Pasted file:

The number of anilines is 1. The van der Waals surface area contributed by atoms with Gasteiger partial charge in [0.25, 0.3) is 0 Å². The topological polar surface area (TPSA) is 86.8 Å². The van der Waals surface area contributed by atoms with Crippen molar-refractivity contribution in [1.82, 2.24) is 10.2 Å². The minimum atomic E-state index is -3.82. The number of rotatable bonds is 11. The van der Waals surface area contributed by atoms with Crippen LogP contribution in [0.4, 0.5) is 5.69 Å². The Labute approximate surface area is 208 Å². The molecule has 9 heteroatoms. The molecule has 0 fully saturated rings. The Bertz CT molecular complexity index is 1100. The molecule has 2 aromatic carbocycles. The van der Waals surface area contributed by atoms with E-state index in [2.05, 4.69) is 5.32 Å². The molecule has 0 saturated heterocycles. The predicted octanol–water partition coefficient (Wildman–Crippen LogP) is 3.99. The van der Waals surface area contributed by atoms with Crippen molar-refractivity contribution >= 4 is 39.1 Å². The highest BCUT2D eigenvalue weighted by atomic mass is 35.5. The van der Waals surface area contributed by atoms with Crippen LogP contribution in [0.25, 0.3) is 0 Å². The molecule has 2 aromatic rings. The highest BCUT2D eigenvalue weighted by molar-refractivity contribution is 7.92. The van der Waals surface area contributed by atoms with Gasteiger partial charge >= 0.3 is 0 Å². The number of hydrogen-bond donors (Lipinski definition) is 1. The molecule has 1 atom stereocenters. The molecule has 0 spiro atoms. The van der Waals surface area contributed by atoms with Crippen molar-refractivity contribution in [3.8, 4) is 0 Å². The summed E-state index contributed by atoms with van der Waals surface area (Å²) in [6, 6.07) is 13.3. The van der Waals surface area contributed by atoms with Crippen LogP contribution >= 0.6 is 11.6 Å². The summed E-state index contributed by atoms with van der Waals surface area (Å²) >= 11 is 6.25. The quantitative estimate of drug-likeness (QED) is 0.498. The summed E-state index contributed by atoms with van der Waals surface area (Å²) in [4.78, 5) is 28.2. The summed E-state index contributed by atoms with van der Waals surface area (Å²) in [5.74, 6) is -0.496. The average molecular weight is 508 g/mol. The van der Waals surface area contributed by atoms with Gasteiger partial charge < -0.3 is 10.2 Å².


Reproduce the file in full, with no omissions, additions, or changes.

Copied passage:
The number of anilines is 1. The van der Waals surface area contributed by atoms with Gasteiger partial charge in [0.25, 0.3) is 0 Å². The topological polar surface area (TPSA) is 86.8 Å². The van der Waals surface area contributed by atoms with Crippen molar-refractivity contribution in [1.82, 2.24) is 10.2 Å². The minimum atomic E-state index is -3.82. The number of rotatable bonds is 11. The van der Waals surface area contributed by atoms with Crippen LogP contribution in [0.4, 0.5) is 5.69 Å². The Labute approximate surface area is 208 Å². The molecule has 9 heteroatoms. The molecule has 0 fully saturated rings. The Bertz CT molecular complexity index is 1100. The molecule has 2 aromatic carbocycles. The van der Waals surface area contributed by atoms with E-state index in [2.05, 4.69) is 5.32 Å². The molecule has 0 saturated heterocycles. The predicted octanol–water partition coefficient (Wildman–Crippen LogP) is 3.99. The van der Waals surface area contributed by atoms with Crippen molar-refractivity contribution >= 4 is 39.1 Å². The highest BCUT2D eigenvalue weighted by atomic mass is 35.5. The van der Waals surface area contributed by atoms with Crippen LogP contribution in [0.25, 0.3) is 0 Å². The molecule has 2 aromatic rings. The highest BCUT2D eigenvalue weighted by molar-refractivity contribution is 7.92. The van der Waals surface area contributed by atoms with Gasteiger partial charge >= 0.3 is 0 Å². The number of hydrogen-bond donors (Lipinski definition) is 1. The molecule has 1 atom stereocenters. The molecule has 0 spiro atoms. The van der Waals surface area contributed by atoms with Crippen molar-refractivity contribution in [3.8, 4) is 0 Å². The summed E-state index contributed by atoms with van der Waals surface area (Å²) in [6, 6.07) is 13.3. The van der Waals surface area contributed by atoms with Crippen LogP contribution >= 0.6 is 11.6 Å². The summed E-state index contributed by atoms with van der Waals surface area (Å²) >= 11 is 6.25. The quantitative estimate of drug-likeness (QED) is 0.498. The summed E-state index contributed by atoms with van der Waals surface area (Å²) in [4.78, 5) is 28.2. The summed E-state index contributed by atoms with van der Waals surface area (Å²) in [5.74, 6) is -0.496. The average molecular weight is 508 g/mol. The van der Waals surface area contributed by atoms with Gasteiger partial charge < -0.3 is 10.2 Å².